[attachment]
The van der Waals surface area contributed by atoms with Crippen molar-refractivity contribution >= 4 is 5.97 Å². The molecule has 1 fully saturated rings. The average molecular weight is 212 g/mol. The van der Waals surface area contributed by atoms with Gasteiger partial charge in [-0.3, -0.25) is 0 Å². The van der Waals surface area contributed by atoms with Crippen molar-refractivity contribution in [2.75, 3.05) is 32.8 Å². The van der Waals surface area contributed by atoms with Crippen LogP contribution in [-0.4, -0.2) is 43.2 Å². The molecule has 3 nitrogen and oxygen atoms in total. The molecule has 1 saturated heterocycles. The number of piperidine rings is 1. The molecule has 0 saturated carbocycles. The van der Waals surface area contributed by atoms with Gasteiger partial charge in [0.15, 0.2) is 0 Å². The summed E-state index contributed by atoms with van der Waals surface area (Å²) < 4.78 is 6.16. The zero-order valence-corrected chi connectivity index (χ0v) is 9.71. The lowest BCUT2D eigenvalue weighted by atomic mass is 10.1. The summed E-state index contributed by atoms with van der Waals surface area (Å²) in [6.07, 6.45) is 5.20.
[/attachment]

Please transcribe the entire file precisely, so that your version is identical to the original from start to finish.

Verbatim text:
The van der Waals surface area contributed by atoms with Crippen molar-refractivity contribution >= 4 is 5.97 Å². The molecule has 1 fully saturated rings. The average molecular weight is 212 g/mol. The van der Waals surface area contributed by atoms with Gasteiger partial charge in [-0.3, -0.25) is 0 Å². The van der Waals surface area contributed by atoms with Crippen molar-refractivity contribution in [2.75, 3.05) is 32.8 Å². The van der Waals surface area contributed by atoms with Crippen LogP contribution in [-0.4, -0.2) is 43.2 Å². The molecule has 3 nitrogen and oxygen atoms in total. The molecule has 1 saturated heterocycles. The number of piperidine rings is 1. The molecule has 0 saturated carbocycles. The van der Waals surface area contributed by atoms with Gasteiger partial charge in [0.15, 0.2) is 0 Å². The summed E-state index contributed by atoms with van der Waals surface area (Å²) < 4.78 is 6.16. The zero-order valence-corrected chi connectivity index (χ0v) is 9.71. The lowest BCUT2D eigenvalue weighted by atomic mass is 10.1. The summed E-state index contributed by atoms with van der Waals surface area (Å²) in [6.07, 6.45) is 5.20.